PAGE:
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Author: Gee, Geoffrey Michael
Resulting in 1 citation.
1. Gee, Geoffrey Michael
An Investigation of Socially Contagious Fertility
Ph.D. Dissertation, Duke University, 1998
Cohort(s): NLSY79
Publisher: UMI - University Microfilms, Bell and Howell Information and Learning
Keyword(s): Adolescent Fertility; Age at First Birth; Childbearing, Adolescent; Gender Differences; Geocoded Data; Modeling; Motherhood; Peers/Peer influence/Peer relations; Pregnancy, Adolescent; Social Influences; Socioeconomic Factors; Teenagers

"Why do some adolescents enter motherhood while others delay childbearing?" The question, fueled by the common perception of teenage motherhood as a serious social problem, has drawn the attention of academics and politicians alike. Although previous research extended our understanding of the phenomenon, much remains unknown. I examine the theory that social influence is a determinant of teenage motherhood. The model is a synthesis of a traditional economic model of fertility, which stresses the costs and benefits of children, with a threshold model (Granovetter, 1978) of social influence. A sequential framework in the mold of Degraf, Bilsborrow, and Guilkey (1997) is used to model the short-run demand for children. Defining the short- run as adolescence, the decision becomes whether to give birth to one's first child during adolescence or enter adulthood without children. Social influence is incorporated by an adolescent's decision to give birth be "tipped" by the prevalence of first-births within her social network. The National Longitudinal Survey of Youth with Geocode is merged with aggregate natality, abortion access, and socioeconomic data on an adolescent's county of residence. The binary choice of give first-birth or do not give first-birth is estimated by maximum likelihood estimation. The empirical results provide evidence for (1) social influence that affects blacks and whites differently, (2) racial boundaries to peer influence, and (3) age spill-over effects in blacks.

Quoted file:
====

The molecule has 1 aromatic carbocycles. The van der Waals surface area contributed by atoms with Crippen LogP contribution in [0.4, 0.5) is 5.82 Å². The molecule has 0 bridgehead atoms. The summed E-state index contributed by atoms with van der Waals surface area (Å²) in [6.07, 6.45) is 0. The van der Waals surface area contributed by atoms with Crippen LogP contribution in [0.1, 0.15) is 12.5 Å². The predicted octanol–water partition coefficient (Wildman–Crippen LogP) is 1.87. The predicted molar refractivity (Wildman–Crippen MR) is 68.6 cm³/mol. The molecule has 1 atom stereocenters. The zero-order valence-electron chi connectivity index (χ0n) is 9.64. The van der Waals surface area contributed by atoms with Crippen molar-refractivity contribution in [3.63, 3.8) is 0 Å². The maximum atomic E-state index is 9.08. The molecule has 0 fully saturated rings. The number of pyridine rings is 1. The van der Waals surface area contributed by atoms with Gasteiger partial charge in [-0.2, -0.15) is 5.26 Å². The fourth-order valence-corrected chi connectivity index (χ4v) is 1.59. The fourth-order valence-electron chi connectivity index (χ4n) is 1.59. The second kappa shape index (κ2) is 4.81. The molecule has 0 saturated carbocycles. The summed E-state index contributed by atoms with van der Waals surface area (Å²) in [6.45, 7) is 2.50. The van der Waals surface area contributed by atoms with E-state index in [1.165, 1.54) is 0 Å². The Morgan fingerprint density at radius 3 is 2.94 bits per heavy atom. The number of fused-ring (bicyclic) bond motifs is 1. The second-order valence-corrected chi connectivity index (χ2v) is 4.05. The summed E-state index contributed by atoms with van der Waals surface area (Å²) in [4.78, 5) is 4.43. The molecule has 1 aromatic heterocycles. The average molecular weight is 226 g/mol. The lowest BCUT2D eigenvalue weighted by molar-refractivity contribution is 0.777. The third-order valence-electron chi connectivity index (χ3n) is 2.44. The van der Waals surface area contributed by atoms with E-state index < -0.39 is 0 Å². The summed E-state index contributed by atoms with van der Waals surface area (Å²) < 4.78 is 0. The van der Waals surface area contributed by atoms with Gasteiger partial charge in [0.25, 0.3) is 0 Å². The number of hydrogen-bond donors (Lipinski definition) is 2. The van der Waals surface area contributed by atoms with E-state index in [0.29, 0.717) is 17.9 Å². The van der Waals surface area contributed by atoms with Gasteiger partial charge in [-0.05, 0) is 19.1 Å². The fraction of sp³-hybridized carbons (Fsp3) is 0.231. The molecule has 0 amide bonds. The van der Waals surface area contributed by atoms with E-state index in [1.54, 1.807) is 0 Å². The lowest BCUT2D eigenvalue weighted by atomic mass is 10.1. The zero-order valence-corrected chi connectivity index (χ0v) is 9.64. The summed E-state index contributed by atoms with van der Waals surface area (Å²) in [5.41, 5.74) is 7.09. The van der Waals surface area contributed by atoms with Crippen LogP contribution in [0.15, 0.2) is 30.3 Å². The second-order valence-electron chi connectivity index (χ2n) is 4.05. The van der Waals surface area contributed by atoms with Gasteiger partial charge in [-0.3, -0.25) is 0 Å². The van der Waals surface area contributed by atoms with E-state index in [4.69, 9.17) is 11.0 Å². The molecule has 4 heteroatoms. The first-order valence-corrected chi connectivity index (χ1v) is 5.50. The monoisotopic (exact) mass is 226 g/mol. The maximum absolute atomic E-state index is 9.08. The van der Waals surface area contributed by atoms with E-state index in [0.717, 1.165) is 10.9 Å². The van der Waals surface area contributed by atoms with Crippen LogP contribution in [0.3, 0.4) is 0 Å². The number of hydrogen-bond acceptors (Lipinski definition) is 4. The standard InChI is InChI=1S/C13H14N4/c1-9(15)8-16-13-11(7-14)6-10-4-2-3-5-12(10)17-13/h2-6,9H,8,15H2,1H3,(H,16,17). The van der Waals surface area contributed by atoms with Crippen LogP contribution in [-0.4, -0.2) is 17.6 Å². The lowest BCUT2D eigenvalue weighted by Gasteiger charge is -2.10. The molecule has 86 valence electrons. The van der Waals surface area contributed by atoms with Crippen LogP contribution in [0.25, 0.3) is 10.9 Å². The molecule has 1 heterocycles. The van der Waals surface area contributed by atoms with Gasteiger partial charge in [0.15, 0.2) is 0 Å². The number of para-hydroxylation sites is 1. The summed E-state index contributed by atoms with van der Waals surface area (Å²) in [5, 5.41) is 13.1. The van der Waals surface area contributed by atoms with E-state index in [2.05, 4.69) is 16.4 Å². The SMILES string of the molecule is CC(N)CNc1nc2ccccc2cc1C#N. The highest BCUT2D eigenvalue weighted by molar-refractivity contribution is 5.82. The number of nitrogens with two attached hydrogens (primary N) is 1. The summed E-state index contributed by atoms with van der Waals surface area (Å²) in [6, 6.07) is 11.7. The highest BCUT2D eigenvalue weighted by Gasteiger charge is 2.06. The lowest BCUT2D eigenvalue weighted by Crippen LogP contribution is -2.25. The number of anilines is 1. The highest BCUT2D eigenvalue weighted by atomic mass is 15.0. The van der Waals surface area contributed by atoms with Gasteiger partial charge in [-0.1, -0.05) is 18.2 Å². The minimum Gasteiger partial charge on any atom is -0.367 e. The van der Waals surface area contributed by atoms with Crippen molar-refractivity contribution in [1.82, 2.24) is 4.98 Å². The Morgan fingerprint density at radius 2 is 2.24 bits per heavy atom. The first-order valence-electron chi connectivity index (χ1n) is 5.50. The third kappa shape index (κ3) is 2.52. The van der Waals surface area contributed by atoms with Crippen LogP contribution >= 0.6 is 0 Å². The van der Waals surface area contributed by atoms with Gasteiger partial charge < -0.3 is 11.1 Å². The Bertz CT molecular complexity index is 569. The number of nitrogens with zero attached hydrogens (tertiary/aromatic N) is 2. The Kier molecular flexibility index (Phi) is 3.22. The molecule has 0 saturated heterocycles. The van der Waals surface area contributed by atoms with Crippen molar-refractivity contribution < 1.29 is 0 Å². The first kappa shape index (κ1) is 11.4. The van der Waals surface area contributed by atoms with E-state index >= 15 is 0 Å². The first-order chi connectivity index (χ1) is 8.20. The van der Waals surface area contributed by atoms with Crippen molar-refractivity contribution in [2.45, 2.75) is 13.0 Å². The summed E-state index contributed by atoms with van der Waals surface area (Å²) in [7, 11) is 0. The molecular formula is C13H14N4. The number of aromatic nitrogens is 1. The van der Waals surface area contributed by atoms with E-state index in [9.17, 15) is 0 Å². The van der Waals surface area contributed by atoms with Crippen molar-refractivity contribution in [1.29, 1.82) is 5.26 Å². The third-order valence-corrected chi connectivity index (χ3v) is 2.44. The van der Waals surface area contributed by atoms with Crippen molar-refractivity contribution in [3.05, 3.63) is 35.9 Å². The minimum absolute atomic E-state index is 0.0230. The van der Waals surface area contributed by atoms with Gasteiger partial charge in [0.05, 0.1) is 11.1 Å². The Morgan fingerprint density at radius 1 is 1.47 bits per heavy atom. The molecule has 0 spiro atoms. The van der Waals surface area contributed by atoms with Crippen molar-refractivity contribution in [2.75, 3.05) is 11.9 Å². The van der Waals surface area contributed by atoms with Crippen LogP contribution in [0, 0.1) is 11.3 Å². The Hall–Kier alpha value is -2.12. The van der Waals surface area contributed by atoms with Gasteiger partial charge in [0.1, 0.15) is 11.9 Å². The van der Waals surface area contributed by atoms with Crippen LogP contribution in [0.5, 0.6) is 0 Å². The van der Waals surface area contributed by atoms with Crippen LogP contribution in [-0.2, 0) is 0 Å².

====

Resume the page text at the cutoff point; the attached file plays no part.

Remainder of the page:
Bibliography Citation
Gee, Geoffrey Michael. An Investigation of Socially Contagious Fertility. Ph.D. Dissertation, Duke University, 1998.